Extra Wheels for Baldor
© Frank Ford, 2010,  Photos by FF                                                                       
For the big view, click the small photo.

This is another of those shop tooling jobs I'd put off for years - adding some extra wheels on my buffer. Here's a blurry "before" picture:

And, here it is with its armature removed, also nicely out of focus:

I took the armature out so I could add some threads to lock the buffs in place rather than simply stacking a bunch of spacres on the shaft. I went to this extra trouble because it would give me more flexibility in mounting buffs, and because I was ready for a slightly challenging project.

It would have been easy enough to suppor the amature by its drilled centers, but my lathe has nowhere near the length capacity needed, so I knew I'd have to support the outboard end with a steady rest. So, I set machined a quick piece to the same diameter as the end of the armature shaft:

And, using that piece as a guide, I set up my steady rest for a smooth running fit:

Then, when I moved the steady down to the right end of the lathe bed, I knew it would be in good alignment with the lathe spindle center.

Just for good measure I protected the armature bearings from swarf with some stretch wrap:

The armature shaft was 30mm in diameter, so to provide a shoulder against which my new buffing collar would stop, I turned the shaft down to 1.125"

I had no problem with concentricity using a collet to hold and drive the end.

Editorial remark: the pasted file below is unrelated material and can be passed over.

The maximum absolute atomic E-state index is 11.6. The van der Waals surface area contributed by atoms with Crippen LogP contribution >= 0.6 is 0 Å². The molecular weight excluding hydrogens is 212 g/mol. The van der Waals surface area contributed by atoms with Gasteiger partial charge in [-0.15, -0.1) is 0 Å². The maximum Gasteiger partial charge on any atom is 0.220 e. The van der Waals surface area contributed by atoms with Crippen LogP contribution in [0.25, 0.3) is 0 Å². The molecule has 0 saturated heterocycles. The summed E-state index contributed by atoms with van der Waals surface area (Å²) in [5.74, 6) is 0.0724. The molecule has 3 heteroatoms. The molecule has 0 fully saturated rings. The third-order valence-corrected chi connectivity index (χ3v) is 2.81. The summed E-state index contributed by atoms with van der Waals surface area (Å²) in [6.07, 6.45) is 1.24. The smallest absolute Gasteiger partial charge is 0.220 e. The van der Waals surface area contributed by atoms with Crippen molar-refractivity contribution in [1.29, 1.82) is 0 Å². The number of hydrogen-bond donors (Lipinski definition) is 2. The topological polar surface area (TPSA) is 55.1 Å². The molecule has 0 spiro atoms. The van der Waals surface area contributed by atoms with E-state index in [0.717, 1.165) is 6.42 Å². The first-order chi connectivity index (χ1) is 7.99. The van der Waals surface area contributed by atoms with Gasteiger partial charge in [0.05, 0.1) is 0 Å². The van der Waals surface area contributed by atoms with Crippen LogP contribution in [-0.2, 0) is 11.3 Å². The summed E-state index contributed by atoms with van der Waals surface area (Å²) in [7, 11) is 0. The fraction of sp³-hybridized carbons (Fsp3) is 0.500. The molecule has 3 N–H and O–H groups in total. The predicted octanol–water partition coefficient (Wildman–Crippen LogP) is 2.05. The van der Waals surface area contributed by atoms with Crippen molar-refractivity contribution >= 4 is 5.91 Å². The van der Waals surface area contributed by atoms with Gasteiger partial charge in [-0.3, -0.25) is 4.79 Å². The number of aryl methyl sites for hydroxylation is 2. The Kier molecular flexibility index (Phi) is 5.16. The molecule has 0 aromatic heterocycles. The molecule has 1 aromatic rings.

Next came the threading. I had to choose NF threads because my lathe won't cut anything coarser than 10 T.P.I. so 1-1/8 - 12 it was:

Right hand threads for the right end, left hand for the left, of course.

I made matching collars for both ends, threading them on the lathe:

To check the fit, I simply took the 5" chuck off and tried the threads on the shaft. At the time it seemed easier than dealing with that long armature on the lathe:

What a good time to use my two-jaw chuck with its big aluminum soft jaws to avoid marring my nicely turned discs I'd made to use for stop collars. I clamped the jaws down onto a simple block and turned them to fit the discs:

            

Drilling and boring:

      

Then, over on the mill, I drilled and countersunk for a clamping screw:

I just hand-tapped it all the way through:

Then splitting the rings with a slitting saw, my little collars were complete:

I gave each of the round nuts a hole for a pin spanner:

Just for fun, I made a wrench from some cold rolled steel, first cutting the round sections on my little Rusnok mill, using a "sacrificial" piece of aluminum under the part to avoid damaging my fixture plate:

     

I usually keep the rotary table set up on the Rusnok for these little occasions.

After drilling for a dowel pin, and some hand finishing, I had a nice little dedicated spanner that will hang on the buffer column:

              

I had this big slug of 12L14 steel round, so I made up a little temporary sled for my Delta band saw, and cut off a couple of slices to make stabilizers for the buffs:

Some process shots of making the stabilizers:

                

I set up my slotter to make a keyway the two stabilizers that would be on the inboard side to keep them from rotating:

    

And I beveled each of them, using the lathe compound at an angle, finally boring a step for them to receive the nuts and stop collars:

       

As I'm tightening the inner stop collar, note the little hole in the lower portion of the shaft. I drilled it to tap in a roll pin that would engage the keyway in the stabilizer. I didn't provide a slot in the stop collar to slide it over the roll pin because I don't expect that I'd ever want to remove it:

      

After much ado over a buffer, here's the modified shaft, ready to load on components:

   

And, here it is with the buffs stacked in place:

I can accommodate a wide variety of widths now!

A final portrait with a green sheet hiding all that junk on the wall behind:

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